Kings Canyon Falls, Nevada

I love finding waterfalls in geographic locations that don’t necessarily conjure up the thought of waterfalls. I’ve mentioned before that Nevada is one of those places for me. There are waterfalls for those who look, though! There are a number in the area near Las Vegas (including First Creek and Lost Creek Falls), and one of my followers let me know about waterfalls in Lamoille Canyon near Elko (which I have added to my list of places to visit). If you live in the Reno/Carson City area, there are a few waterfalls near the cities, including the previously mentioned Hunter Creek Falls. In Carson City, there is also Kings Canyon Falls, a small, but beautiful and easy-to-visit waterfall.

It’s a very easy drive outside of Carson City’s downtown area (though you are still officially in Carson City based on boundaries). At the parking area, you hike up mildly steep switchbacks for just over 1/4 of a mile to reach the falls. After hiking almost 6 miles round trip in warmer conditions to see Hunter Creek Falls earlier that day, the short hike in the cool shade of the evening was very enjoyable. (I was a bit cold, actually!) It’s not a big waterfall, about 30′ or so, but it’s worth a detour. In late May, there was water flowing, though it might dry up as it gets warmer in July and August. When it’s flowing, though, I’m guessing it’s rather popular, as there were a surprising number of people hiking to the falls.


  1. In Carson City, the main road running north/south is NV-529.
  2. The road that leads to the falls starts of as West King Street, but it doesn’t directly connect with NV-529. You first have to turn on a street running parallel to it (W Musser if coming from the north or W 2nd Street if coming from the south would work), and then you turn left or right on a road such as S Curry Street to get to West King Street. (Convoluted, I know…) Then turn heading west onto West King Street. (It helps to look at a map or have a GPS here.)
  3. Just keep going west along W King Street. It turns into Kings Canyon Road (which is also numbered as National Forest Road 39). You don’t keep driving on this road until it ends, but instead stop at the parking area for the falls, just under 3 miles from NV-529. This area is rather large, and there is signage indicating you’re in the correct area. (You shouldn’t be driving very far along dirt road…It’s mostly paved.)
  4. Hike to the falls. There was a dirt path with switchbacks that led up to the falls. (There may be another route that also leads to the falls.)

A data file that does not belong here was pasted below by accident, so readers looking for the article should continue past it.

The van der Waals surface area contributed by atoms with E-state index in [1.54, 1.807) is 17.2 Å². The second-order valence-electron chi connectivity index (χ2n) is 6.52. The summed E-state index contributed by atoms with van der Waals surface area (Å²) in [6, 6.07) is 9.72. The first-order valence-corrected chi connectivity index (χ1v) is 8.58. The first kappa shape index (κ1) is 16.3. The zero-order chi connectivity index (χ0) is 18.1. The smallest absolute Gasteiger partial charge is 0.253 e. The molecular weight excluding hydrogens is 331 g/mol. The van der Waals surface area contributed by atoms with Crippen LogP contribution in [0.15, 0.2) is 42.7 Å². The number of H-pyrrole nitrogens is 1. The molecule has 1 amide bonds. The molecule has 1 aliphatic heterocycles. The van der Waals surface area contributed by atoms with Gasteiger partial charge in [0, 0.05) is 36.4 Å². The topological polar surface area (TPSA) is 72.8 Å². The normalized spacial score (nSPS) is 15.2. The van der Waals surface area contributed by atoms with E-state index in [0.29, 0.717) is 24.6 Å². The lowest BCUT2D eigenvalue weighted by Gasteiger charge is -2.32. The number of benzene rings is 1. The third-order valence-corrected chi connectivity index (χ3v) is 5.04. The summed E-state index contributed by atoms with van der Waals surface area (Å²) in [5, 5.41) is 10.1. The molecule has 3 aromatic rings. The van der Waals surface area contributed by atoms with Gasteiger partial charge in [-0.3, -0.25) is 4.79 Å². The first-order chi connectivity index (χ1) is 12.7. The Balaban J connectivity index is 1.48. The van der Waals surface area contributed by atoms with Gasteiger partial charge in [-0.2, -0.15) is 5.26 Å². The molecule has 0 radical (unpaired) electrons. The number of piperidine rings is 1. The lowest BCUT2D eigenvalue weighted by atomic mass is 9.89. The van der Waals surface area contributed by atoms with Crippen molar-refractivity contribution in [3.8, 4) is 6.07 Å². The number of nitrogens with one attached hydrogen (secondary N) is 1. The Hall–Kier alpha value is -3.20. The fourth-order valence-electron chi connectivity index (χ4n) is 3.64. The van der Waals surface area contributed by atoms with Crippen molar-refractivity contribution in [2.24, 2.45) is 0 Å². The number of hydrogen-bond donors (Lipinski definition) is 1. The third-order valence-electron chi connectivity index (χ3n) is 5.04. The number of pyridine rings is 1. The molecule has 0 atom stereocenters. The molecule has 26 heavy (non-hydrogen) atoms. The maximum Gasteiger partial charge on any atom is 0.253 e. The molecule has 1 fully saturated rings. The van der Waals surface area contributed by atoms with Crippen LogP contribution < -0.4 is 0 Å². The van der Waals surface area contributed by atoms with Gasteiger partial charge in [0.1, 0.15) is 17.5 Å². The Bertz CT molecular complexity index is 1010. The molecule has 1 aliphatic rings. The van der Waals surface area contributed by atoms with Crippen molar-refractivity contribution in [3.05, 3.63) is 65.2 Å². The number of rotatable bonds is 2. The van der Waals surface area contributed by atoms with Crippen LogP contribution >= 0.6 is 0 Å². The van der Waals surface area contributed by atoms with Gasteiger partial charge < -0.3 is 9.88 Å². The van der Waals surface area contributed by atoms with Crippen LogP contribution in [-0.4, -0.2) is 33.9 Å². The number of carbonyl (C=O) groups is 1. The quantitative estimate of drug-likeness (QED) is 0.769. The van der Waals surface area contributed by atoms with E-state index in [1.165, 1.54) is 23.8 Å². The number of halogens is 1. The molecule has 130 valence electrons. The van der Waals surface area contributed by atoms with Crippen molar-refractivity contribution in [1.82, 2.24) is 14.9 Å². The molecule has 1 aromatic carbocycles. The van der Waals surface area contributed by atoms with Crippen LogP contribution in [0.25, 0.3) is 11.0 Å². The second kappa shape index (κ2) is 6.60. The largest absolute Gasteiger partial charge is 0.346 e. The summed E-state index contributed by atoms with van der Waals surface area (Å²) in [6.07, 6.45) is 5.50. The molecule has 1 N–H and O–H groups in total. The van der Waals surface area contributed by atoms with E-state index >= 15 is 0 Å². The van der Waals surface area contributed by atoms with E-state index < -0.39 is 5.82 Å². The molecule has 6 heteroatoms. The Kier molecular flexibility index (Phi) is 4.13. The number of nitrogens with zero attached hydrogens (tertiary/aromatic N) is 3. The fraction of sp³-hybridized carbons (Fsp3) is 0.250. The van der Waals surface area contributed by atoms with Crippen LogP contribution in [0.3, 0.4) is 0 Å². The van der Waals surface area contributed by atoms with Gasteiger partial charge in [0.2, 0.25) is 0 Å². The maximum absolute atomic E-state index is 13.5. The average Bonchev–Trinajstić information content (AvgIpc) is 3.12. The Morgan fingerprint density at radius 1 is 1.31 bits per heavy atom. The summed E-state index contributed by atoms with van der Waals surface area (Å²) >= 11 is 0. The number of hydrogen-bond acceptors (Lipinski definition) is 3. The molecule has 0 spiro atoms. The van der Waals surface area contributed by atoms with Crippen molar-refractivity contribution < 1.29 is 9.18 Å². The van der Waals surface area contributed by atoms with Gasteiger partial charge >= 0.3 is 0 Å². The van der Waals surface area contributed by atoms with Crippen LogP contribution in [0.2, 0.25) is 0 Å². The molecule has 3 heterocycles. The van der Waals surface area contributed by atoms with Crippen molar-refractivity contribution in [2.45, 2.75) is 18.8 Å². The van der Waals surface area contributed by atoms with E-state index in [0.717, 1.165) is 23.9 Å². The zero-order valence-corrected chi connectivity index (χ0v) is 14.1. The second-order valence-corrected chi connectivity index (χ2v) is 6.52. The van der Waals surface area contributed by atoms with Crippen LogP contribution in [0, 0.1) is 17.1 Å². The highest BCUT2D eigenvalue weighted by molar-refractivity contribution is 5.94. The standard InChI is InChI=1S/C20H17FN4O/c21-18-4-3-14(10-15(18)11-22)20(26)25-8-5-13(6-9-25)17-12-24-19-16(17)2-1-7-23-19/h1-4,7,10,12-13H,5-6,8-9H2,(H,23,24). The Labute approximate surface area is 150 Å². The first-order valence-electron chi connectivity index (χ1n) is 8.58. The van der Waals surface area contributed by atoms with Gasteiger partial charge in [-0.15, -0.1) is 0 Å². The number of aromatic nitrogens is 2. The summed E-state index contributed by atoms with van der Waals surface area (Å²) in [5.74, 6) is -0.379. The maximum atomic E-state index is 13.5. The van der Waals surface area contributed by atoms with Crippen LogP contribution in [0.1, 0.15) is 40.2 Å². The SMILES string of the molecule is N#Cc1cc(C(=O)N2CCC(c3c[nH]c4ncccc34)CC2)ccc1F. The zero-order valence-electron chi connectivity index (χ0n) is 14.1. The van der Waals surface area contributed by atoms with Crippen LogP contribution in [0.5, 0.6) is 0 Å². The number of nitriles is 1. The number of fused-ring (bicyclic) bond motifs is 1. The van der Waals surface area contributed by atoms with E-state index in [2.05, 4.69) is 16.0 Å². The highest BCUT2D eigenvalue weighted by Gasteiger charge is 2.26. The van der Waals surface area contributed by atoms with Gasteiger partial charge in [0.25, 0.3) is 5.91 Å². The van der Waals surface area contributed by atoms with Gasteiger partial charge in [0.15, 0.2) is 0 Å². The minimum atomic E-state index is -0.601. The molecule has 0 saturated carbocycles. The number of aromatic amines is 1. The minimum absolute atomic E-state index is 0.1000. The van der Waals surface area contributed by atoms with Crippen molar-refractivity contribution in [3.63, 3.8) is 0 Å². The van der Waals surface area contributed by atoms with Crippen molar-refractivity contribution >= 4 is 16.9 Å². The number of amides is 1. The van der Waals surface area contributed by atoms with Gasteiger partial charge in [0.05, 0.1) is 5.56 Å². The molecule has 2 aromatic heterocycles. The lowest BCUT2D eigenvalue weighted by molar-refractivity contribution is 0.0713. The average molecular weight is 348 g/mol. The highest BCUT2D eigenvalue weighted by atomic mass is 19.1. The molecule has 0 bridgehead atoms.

Accessibility: 7/10 (easy/moderate, mildly steep, but short!)
Height: 30′
Length of Hike: 0.5 miles round-trip

Kings Canyon Falls in late May 2013

Where in the World is Kings Canyon Falls?

Hunter Creek Falls, Nevada

Hunter Creek Falls in late-May 2013

I’ve always been interested in waterfalls in unexpected places. Nevada just seems like one of those places where you aren’t going to find many waterfalls…and I guess that’s relatively true. And yet there are a few rather scenic falls scattered throughout the state.

I’m guessing Reno’s a pretty dry place. So I was surprised to find out that there was a waterfall right near Reno. After reading some of the reviews, I was initially concerned. It sounded like this was a strenuous 5.6 mile round-trip hike in unforgiving terrain. Well, that really wasn’t the case. I’ve experienced much more difficult hikes, and this probably ranks somewhere in the middle.

If you’re going to attempt this hike, two things REALLY help: sunscreen and water.  It’s bizarre. The first 2/3 of the hike are out in the open sun. The final 1/3 of the hike is like entering a different, forested world. Without sunscreen, I would be in pain tonight, and yet I’m rather content. And having a significant amount of water available made this hike MUCH more enjoyable. To avoid any intense heat, start earlier in the day. It got to about 80 degrees (on May 31), and it was manageable.

At 2.8 miles or so one way, the hike does seem long. There is an up-down-up-down nature to the trail, but it’s never extremely steep. Some of the trail is composed of large stones, which might cause the most difficulty along the whole hike. But at no point are you suddenly climbing steep switchbacks. The elevation gain/loss is spread out over the trail.  

Once you get to the final 1/3, enjoy the shaded, wonderful-scented scenery. It is a truly different feeling. At the end of May, wildflowers litter the whole trail from beginning to end. And at the end of the trail is Hunter Creek Falls! Now, it’s taller than it appears in some photos (about 30 feet or so), though its not huge. It’s still worthwhile in the end!


  1. Caughlin Parkway can be accessed from South McCarran Boulevard at two different locations. I entered at the southern “entrance.”
  2. Continue along Caughlin Parkway to Plateau Road. (If you entered Caughlin from the southern portion, Plateau Road will be on your left.)
  3. Continue along Plateau Road to Woodchuck Circle on your left.
  4. Continue along Woodchuck Circle until you reach the end of the road. (It appears there is a continuation of the road under construction, but that was closed off, so you really only have one option.) There will be a sign for the “Michael D. Thompson Trailhead”, and you will be in the right place.
  5. Put on your sunscreen, grab your water/hat/camera, and start hiking. If in doubt, just stay in sight/listening distance of the creek.

Accessibility: 3/10 (moderate/strenuous, by no means the worst ever, just long)
Height: 30′
Length of Hike: 5.6 miles round-trip

Where in the World is Hunter Creek Falls?